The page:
Don’t get me wrong, I’m not advocating to press pause on AI’s progress. I’m all in. But, we have to ensure we are aware of its growth and potential risks. In a nutshell, we engineers have to be like the guardians of the galaxy, creating with the future safety of our species in mind.

Important Note: AI brings a heck lot of ethical quandaries to the table. If we think it’s cool to keep animals in cages because they’re not as smart as us, would it be fair to enslave something way smarter than us? Where’s the boundary? These are the questions that the engineering code of ethics will have to wrangle with someday.

Ethics is like the tortoise in the race with the tech hare

In my book, technology sprints ahead while ethics, laws, and regulations are panting in the rear. Rolling out new ethical guidelines is no piece of cake and usually comes around only after we’ve felt the sting of a tech’s negative impact, which, let’s face it, sometimes means loss of lives.

But here’s the kicker, we engineers can ease the burden of regulation by building safe stuff from the get-go. Meaning, we keep the public’s safety in mind when dreaming up the next big thing.

Now, that’s easier said than done and might put a bit of a damper on progress. But, think about the alternative. What if autonomous cars, fresh out of the lab and unregulated, cause a car-nage? They could end up gathering dust in some abandoned warehouse. To put things into perspective, take a look at how we humans were getting by just a hundred years ago or so.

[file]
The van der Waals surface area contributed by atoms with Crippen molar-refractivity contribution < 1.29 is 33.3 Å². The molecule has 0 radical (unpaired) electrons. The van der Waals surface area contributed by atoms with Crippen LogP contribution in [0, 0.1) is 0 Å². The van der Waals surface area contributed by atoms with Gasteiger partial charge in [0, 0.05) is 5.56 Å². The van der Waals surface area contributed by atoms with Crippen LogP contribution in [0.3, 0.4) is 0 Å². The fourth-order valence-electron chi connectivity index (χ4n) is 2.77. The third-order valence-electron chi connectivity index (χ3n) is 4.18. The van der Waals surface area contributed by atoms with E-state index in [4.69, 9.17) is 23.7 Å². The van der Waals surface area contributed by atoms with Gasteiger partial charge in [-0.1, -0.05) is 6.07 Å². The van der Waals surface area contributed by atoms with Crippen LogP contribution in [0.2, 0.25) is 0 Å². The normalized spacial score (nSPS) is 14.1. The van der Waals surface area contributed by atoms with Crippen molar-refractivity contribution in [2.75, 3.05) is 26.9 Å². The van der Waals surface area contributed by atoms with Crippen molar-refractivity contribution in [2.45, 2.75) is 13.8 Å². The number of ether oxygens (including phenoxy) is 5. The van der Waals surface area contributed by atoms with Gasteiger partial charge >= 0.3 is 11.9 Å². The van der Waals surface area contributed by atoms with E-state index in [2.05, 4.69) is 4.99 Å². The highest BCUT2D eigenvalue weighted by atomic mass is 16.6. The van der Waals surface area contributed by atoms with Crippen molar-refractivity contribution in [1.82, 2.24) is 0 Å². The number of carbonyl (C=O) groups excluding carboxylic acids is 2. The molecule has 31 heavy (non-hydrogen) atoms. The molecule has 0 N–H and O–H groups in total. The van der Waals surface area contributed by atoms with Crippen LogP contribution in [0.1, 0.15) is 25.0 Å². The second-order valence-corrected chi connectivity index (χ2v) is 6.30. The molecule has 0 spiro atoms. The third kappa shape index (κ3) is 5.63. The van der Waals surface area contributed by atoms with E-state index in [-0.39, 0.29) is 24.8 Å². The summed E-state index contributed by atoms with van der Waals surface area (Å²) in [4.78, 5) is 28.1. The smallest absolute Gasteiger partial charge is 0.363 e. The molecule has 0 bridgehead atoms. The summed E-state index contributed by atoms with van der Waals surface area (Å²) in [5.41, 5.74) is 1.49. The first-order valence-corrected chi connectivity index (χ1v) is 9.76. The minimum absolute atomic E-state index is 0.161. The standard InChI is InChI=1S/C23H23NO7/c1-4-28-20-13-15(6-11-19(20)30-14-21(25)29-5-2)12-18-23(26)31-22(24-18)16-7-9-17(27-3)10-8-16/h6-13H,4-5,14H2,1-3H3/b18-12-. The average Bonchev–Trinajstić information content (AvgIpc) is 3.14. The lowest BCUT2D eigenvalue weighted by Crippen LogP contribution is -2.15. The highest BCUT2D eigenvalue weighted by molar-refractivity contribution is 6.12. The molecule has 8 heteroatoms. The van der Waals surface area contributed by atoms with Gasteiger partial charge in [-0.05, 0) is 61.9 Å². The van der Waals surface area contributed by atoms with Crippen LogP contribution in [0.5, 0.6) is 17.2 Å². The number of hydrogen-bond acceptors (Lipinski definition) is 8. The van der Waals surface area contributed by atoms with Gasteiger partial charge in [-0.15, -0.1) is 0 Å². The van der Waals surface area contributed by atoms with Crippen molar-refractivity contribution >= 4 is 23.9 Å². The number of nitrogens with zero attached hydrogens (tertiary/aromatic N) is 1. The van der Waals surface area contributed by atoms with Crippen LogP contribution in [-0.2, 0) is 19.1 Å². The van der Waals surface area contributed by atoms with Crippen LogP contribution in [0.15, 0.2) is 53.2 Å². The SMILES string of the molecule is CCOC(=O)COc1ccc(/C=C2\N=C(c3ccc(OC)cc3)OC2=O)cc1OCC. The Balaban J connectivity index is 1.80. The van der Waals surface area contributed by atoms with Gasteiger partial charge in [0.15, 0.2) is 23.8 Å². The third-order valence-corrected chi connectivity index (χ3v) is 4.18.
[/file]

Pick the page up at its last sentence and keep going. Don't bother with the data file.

This is why instilling the code of ethics in engineers is no joke. By doing this, we make sure technology moves forward without stumbling over unnecessary human-made hurdles.

“Why do engineers follow a code of ethics?” wrap up

As engineers, we’re like the superheros of the real world, looking out for the public. Our superpower? It’s all about knowing and living by the code of ethics.

Now, why on earth is that so crucial? Well, the more we get the hang of the code and stick to it, the more we can make life a breeze for everyone. We’re expected to play by the ethical rules just like we expect the food we buy from the supermarket to not be deadly. I mean, who wants to munch on some death-cap mushrooms for dinner, am I right?

By walking the ethical tightrope, we’re not just leveling up in our careers, but we’re also putting the pedal to the metal for progress and rocketing humanity into the future. It’s that ethical mindset that’s taken us from rubbing sticks together for fire to living in a mind-bending, tech-infused world.

Do you reckon all engineers are equally tied to the code of ethics? What do you think is the most important part of the code of ethics for engineers?


Get daily articles and news delivered to your email inbox

Leave a Comment